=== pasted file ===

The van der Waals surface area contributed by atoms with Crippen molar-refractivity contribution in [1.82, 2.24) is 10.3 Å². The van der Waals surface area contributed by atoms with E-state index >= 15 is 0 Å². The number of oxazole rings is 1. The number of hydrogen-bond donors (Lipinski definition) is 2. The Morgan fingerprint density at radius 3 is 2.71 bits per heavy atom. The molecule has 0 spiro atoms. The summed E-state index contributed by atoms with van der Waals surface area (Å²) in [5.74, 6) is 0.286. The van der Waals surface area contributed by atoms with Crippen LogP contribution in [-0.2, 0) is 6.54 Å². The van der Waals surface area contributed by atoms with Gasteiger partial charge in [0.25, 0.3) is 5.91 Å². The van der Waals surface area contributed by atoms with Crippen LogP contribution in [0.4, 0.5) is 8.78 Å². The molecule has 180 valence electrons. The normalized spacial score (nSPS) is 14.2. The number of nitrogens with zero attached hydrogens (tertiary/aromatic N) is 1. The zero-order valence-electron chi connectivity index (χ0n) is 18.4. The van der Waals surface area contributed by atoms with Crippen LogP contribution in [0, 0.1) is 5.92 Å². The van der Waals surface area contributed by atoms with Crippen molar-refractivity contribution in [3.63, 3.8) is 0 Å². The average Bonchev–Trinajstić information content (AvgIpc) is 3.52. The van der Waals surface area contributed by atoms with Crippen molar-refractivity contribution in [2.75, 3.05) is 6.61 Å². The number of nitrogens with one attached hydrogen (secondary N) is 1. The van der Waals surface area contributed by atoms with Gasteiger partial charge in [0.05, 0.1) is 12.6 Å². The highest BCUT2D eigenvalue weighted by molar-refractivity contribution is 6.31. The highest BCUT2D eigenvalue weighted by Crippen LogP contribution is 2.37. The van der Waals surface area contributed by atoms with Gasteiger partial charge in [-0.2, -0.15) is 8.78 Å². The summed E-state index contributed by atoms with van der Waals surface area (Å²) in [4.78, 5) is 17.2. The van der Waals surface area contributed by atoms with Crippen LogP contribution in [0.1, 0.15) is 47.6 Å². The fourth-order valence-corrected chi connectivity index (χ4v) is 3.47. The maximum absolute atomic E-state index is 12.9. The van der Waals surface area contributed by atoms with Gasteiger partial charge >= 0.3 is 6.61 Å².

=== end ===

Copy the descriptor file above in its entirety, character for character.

The van der Waals surface area contributed by atoms with Crippen molar-refractivity contribution in [1.82, 2.24) is 10.3 Å². The van der Waals surface area contributed by atoms with E-state index >= 15 is 0 Å². The number of oxazole rings is 1. The number of hydrogen-bond donors (Lipinski definition) is 2. The Morgan fingerprint density at radius 3 is 2.71 bits per heavy atom. The molecule has 0 spiro atoms. The summed E-state index contributed by atoms with van der Waals surface area (Å²) in [5.74, 6) is 0.286. The van der Waals surface area contributed by atoms with Crippen LogP contribution in [-0.2, 0) is 6.54 Å². The van der Waals surface area contributed by atoms with Gasteiger partial charge in [0.25, 0.3) is 5.91 Å². The van der Waals surface area contributed by atoms with Crippen LogP contribution in [0.4, 0.5) is 8.78 Å². The molecule has 180 valence electrons. The normalized spacial score (nSPS) is 14.2. The number of nitrogens with zero attached hydrogens (tertiary/aromatic N) is 1. The zero-order valence-electron chi connectivity index (χ0n) is 18.4. The van der Waals surface area contributed by atoms with Crippen LogP contribution in [0, 0.1) is 5.92 Å². The van der Waals surface area contributed by atoms with Crippen molar-refractivity contribution in [3.63, 3.8) is 0 Å². The average Bonchev–Trinajstić information content (AvgIpc) is 3.52. The van der Waals surface area contributed by atoms with Crippen molar-refractivity contribution in [2.75, 3.05) is 6.61 Å². The number of nitrogens with one attached hydrogen (secondary N) is 1. The van der Waals surface area contributed by atoms with Gasteiger partial charge in [0.05, 0.1) is 12.6 Å². The highest BCUT2D eigenvalue weighted by molar-refractivity contribution is 6.31. The highest BCUT2D eigenvalue weighted by Crippen LogP contribution is 2.37. The van der Waals surface area contributed by atoms with Gasteiger partial charge in [-0.2, -0.15) is 8.78 Å². The summed E-state index contributed by atoms with van der Waals surface area (Å²) in [4.78, 5) is 17.2. The van der Waals surface area contributed by atoms with Crippen LogP contribution in [0.1, 0.15) is 47.6 Å². The fourth-order valence-corrected chi connectivity index (χ4v) is 3.47. The maximum absolute atomic E-state index is 12.9. The van der Waals surface area contributed by atoms with Gasteiger partial charge >= 0.3 is 6.61 Å².